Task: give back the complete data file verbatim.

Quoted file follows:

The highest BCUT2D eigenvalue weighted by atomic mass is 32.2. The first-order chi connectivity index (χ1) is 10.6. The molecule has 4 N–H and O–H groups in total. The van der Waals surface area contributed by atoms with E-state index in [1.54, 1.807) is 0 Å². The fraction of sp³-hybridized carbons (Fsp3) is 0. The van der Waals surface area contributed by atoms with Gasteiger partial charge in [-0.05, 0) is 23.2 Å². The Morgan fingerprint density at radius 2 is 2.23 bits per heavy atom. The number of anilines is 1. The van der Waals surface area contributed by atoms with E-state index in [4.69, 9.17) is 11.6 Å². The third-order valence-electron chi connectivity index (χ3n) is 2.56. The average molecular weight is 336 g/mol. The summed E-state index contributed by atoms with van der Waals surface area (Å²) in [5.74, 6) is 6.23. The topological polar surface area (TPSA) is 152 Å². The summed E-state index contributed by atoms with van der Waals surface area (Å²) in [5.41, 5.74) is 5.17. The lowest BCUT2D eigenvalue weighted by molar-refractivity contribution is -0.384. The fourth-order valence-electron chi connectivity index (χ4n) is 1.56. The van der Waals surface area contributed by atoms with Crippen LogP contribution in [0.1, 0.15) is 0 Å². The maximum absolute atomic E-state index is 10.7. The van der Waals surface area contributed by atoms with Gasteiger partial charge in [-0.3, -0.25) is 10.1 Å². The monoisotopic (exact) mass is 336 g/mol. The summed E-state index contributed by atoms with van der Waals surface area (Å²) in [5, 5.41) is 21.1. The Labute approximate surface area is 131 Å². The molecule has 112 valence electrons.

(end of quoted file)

The highest BCUT2D eigenvalue weighted by atomic mass is 32.2. The first-order chi connectivity index (χ1) is 10.6. The molecule has 4 N–H and O–H groups in total. The van der Waals surface area contributed by atoms with E-state index in [1.54, 1.807) is 0 Å². The fraction of sp³-hybridized carbons (Fsp3) is 0. The van der Waals surface area contributed by atoms with Gasteiger partial charge in [-0.05, 0) is 23.2 Å². The Morgan fingerprint density at radius 2 is 2.23 bits per heavy atom. The number of anilines is 1. The van der Waals surface area contributed by atoms with E-state index in [4.69, 9.17) is 11.6 Å². The third-order valence-electron chi connectivity index (χ3n) is 2.56. The average molecular weight is 336 g/mol. The summed E-state index contributed by atoms with van der Waals surface area (Å²) in [5.74, 6) is 6.23. The topological polar surface area (TPSA) is 152 Å². The summed E-state index contributed by atoms with van der Waals surface area (Å²) in [5.41, 5.74) is 5.17. The lowest BCUT2D eigenvalue weighted by molar-refractivity contribution is -0.384. The fourth-order valence-electron chi connectivity index (χ4n) is 1.56. The van der Waals surface area contributed by atoms with Crippen LogP contribution in [0.1, 0.15) is 0 Å². The maximum absolute atomic E-state index is 10.7. The van der Waals surface area contributed by atoms with Gasteiger partial charge in [-0.3, -0.25) is 10.1 Å². The monoisotopic (exact) mass is 336 g/mol. The summed E-state index contributed by atoms with van der Waals surface area (Å²) in [5, 5.41) is 21.1. The Labute approximate surface area is 131 Å². The molecule has 112 valence electrons.